I'm learning many things about our new home. This winter I learned that a room directly above a garage stays much colder than the rest of the house (up to 10+ degrees colder in our case). What options exist to eliminate or reduce this problem? Is there some way I can easily increase the insulation without having to tear floors up, or open up ceilings - or is that the best option available to me?

  • Is the garage insulated? Jan 14, 2011 at 13:49
  • @msemack I'm not so sure the ceiling is, but I believe the walls are.
    – Sampson
    Jan 14, 2011 at 15:53
  • 3
    Mike Holmes did an episode about this in season 3 of "Holmes on Homes", the episode was called "Cold Feet". If you can find it on the net, it might give you some ideas on how to tackle the project.
    – Tester101
    Jan 14, 2011 at 20:01
  • Mike Holmes is my mentor. I have incorporated a lot of the tougher Canadian practices here in Maine with my customers. Jan 14, 2011 at 20:57

5 Answers 5


Jonathan, your problem is very common. Do you know what is in the floor for insulation now? Assuming there is some f/G batts or something similar, it would be hard to try to add anything else, such as high density cellulose directly into the cavities. As much as you probably don't want to hear it, the best way is going to remove the sheetrock from the garage ceiling and remove the existing insulation. With the framing completely open, be sure to seal all holes through joists and floor areas where wires or other components may pass thru with foam. The absolute best insulation would be to have a high density foam sprayed into each bay and into any voids along garage door headers etc. This would give you the maximum R value and absolutely stop any cold air infiltration to the bedroom above. The goal would be to achieve an R value of 30 or more. The alternate method for DIY would be to again, seal any air passage ways and door headers with spray foam, then carefully install the max amount of f/g blanket and cover entire field with 4 mil poly and tape all seams and edges with tuck tape before reinstalling your fire rated sheetrock. This is not the best solution as the r value of the f/g is going to be limited by the size of the joists. 2X8 for example will limit you to about an R 23. A slightly higher R value could be achieved with blown in high density cellulose after sheetrock is installed, in place of the blanket f/g insulation. The spray foam is definitely the best overall, but the most expensive as well.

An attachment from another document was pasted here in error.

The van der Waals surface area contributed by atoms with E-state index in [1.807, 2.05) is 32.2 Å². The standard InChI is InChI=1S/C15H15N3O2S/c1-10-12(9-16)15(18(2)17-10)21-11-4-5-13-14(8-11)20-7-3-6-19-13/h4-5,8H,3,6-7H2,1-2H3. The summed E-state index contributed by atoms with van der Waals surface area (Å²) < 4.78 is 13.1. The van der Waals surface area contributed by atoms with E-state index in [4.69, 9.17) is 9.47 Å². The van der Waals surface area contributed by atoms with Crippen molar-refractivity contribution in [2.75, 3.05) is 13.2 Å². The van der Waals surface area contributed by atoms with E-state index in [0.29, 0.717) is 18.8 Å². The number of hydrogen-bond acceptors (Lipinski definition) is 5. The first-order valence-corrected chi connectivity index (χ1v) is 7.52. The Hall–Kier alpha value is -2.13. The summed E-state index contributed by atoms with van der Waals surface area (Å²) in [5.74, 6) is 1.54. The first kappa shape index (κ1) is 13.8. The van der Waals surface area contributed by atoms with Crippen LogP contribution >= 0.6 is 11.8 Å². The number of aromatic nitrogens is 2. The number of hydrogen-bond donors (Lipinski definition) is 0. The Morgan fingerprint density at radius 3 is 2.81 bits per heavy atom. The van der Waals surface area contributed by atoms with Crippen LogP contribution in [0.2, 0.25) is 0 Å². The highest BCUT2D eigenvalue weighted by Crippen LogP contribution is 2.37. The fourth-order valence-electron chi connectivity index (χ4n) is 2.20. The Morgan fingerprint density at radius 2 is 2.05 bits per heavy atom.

In response to Sharp Tooth's answer, too long for comment section: I have seen 2 to 4 inches of rigid foam insulation added to garage ceilings in this situation. The only drawback of this method is the problems it causes with garage door openers and suspension hardware. It also can cause issues with overhead lighting and overall head space. I hate to be a nay sayer, but I have to negatively comment on your other suggestions. Insulating a garage that does not have new style insulated, airtight doors is a total waste of money. Likewise, trying to heat a garage that is not build to be energy efficient can be extremely expensive to install and fuel, especially if a separate zone or plumbing needs to be added. This is not a viable solution as every time the garage door opens, out goes all that expensive heat. Carpeting, even over a thick foam pad will not help much either, maybe a gain of 2 to 4 "R", quite negligible. I hope you were not serious about heat tape under the ceiling. Other than electric or forced hot water radiant heat grids that would be installed under the floor, not under the ceiling, there is no safe product to do what you decribed. It would not work anyway, since the source of heat would be on the wrong side of the insulation and the vast majority of the heat would be wasted into the garage air. Sorry to shoot down your suggestions, but I truly believe questions should have informed, proven solutions, not wishful guesses.